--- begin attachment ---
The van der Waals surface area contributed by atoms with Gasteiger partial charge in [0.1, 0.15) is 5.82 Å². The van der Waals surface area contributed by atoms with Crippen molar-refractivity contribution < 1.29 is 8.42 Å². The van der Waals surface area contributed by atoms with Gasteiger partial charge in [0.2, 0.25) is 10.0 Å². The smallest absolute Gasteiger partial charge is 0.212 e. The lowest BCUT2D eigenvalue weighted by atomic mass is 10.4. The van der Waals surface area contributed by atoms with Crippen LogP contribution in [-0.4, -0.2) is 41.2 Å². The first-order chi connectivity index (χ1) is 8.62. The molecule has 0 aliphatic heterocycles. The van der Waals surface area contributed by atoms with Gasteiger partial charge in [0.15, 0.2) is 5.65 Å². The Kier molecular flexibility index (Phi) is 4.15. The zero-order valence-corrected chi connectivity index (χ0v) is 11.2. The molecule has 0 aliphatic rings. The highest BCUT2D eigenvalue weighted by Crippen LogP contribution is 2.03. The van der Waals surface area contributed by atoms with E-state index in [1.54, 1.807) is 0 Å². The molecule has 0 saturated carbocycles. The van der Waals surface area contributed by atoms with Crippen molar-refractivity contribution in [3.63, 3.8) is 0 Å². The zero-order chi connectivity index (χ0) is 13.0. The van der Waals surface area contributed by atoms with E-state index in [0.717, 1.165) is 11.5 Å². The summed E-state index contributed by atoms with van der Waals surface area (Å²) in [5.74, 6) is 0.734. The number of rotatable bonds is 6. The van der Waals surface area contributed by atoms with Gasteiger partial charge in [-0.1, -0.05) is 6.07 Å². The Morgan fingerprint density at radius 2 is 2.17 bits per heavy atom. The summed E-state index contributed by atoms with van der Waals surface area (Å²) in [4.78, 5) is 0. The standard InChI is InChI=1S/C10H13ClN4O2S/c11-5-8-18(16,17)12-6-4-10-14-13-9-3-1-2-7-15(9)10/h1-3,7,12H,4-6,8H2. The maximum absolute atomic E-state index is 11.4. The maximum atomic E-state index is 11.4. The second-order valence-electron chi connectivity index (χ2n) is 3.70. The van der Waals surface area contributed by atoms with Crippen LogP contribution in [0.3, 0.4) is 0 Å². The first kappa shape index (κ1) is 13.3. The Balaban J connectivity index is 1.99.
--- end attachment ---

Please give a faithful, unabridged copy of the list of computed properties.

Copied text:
The van der Waals surface area contributed by atoms with Gasteiger partial charge in [0.1, 0.15) is 5.82 Å². The van der Waals surface area contributed by atoms with Crippen molar-refractivity contribution < 1.29 is 8.42 Å². The van der Waals surface area contributed by atoms with Gasteiger partial charge in [0.2, 0.25) is 10.0 Å². The smallest absolute Gasteiger partial charge is 0.212 e. The lowest BCUT2D eigenvalue weighted by atomic mass is 10.4. The van der Waals surface area contributed by atoms with Crippen LogP contribution in [-0.4, -0.2) is 41.2 Å². The first-order chi connectivity index (χ1) is 8.62. The molecule has 0 aliphatic heterocycles. The van der Waals surface area contributed by atoms with Gasteiger partial charge in [0.15, 0.2) is 5.65 Å². The Kier molecular flexibility index (Phi) is 4.15. The zero-order valence-corrected chi connectivity index (χ0v) is 11.2. The molecule has 0 aliphatic rings. The highest BCUT2D eigenvalue weighted by Crippen LogP contribution is 2.03. The van der Waals surface area contributed by atoms with E-state index in [1.54, 1.807) is 0 Å². The molecule has 0 saturated carbocycles. The van der Waals surface area contributed by atoms with Crippen molar-refractivity contribution in [3.63, 3.8) is 0 Å². The zero-order chi connectivity index (χ0) is 13.0. The van der Waals surface area contributed by atoms with E-state index in [0.717, 1.165) is 11.5 Å². The summed E-state index contributed by atoms with van der Waals surface area (Å²) in [5.74, 6) is 0.734. The number of rotatable bonds is 6. The van der Waals surface area contributed by atoms with Gasteiger partial charge in [-0.1, -0.05) is 6.07 Å². The Morgan fingerprint density at radius 2 is 2.17 bits per heavy atom. The summed E-state index contributed by atoms with van der Waals surface area (Å²) in [4.78, 5) is 0. The standard InChI is InChI=1S/C10H13ClN4O2S/c11-5-8-18(16,17)12-6-4-10-14-13-9-3-1-2-7-15(9)10/h1-3,7,12H,4-6,8H2. The maximum absolute atomic E-state index is 11.4. The maximum atomic E-state index is 11.4. The second-order valence-electron chi connectivity index (χ2n) is 3.70. The van der Waals surface area contributed by atoms with Crippen LogP contribution in [0.3, 0.4) is 0 Å². The first kappa shape index (κ1) is 13.3. The Balaban J connectivity index is 1.99.